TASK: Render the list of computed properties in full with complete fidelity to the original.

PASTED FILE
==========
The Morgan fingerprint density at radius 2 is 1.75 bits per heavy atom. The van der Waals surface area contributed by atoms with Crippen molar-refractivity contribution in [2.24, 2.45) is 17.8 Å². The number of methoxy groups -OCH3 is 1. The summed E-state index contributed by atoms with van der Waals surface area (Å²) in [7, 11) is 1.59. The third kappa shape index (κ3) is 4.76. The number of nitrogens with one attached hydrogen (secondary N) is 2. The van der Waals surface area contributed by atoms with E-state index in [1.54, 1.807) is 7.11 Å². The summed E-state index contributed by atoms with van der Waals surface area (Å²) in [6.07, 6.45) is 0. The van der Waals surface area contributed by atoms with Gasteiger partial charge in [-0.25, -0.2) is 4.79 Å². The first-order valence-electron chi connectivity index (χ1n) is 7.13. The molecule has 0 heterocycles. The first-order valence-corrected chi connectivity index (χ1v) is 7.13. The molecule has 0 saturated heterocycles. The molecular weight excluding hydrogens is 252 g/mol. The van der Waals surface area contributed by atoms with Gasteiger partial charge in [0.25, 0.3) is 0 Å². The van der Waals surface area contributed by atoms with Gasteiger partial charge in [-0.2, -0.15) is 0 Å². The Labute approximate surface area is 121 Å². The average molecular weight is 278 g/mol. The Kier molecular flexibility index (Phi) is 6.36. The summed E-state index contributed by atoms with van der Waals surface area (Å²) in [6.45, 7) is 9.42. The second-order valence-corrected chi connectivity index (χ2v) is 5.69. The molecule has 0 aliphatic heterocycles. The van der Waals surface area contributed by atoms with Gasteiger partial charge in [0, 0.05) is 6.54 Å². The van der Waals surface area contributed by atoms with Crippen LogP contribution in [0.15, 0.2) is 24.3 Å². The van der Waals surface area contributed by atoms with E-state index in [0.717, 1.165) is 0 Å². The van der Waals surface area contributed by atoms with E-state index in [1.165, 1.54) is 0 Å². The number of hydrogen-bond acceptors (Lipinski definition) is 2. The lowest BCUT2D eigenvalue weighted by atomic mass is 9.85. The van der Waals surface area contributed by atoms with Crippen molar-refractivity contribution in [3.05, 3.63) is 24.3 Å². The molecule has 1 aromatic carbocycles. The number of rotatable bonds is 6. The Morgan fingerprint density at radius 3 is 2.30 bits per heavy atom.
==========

The Morgan fingerprint density at radius 2 is 1.75 bits per heavy atom. The van der Waals surface area contributed by atoms with Crippen molar-refractivity contribution in [2.24, 2.45) is 17.8 Å². The number of methoxy groups -OCH3 is 1. The summed E-state index contributed by atoms with van der Waals surface area (Å²) in [7, 11) is 1.59. The third kappa shape index (κ3) is 4.76. The number of nitrogens with one attached hydrogen (secondary N) is 2. The van der Waals surface area contributed by atoms with E-state index in [1.54, 1.807) is 7.11 Å². The summed E-state index contributed by atoms with van der Waals surface area (Å²) in [6.07, 6.45) is 0. The van der Waals surface area contributed by atoms with Gasteiger partial charge in [-0.25, -0.2) is 4.79 Å². The first-order valence-electron chi connectivity index (χ1n) is 7.13. The molecule has 0 heterocycles. The first-order valence-corrected chi connectivity index (χ1v) is 7.13. The molecule has 0 saturated heterocycles. The molecular weight excluding hydrogens is 252 g/mol. The van der Waals surface area contributed by atoms with Gasteiger partial charge in [0.25, 0.3) is 0 Å². The van der Waals surface area contributed by atoms with Gasteiger partial charge in [-0.2, -0.15) is 0 Å². The Labute approximate surface area is 121 Å². The average molecular weight is 278 g/mol. The Kier molecular flexibility index (Phi) is 6.36. The summed E-state index contributed by atoms with van der Waals surface area (Å²) in [6.45, 7) is 9.42. The second-order valence-corrected chi connectivity index (χ2v) is 5.69. The molecule has 0 aliphatic heterocycles. The van der Waals surface area contributed by atoms with Gasteiger partial charge in [0, 0.05) is 6.54 Å². The van der Waals surface area contributed by atoms with Crippen LogP contribution in [0.15, 0.2) is 24.3 Å². The van der Waals surface area contributed by atoms with E-state index in [0.717, 1.165) is 0 Å². The van der Waals surface area contributed by atoms with E-state index in [1.165, 1.54) is 0 Å². The number of hydrogen-bond acceptors (Lipinski definition) is 2. The lowest BCUT2D eigenvalue weighted by atomic mass is 9.85. The van der Waals surface area contributed by atoms with Crippen molar-refractivity contribution in [3.05, 3.63) is 24.3 Å². The molecule has 1 aromatic carbocycles. The number of rotatable bonds is 6. The Morgan fingerprint density at radius 3 is 2.30 bits per heavy atom.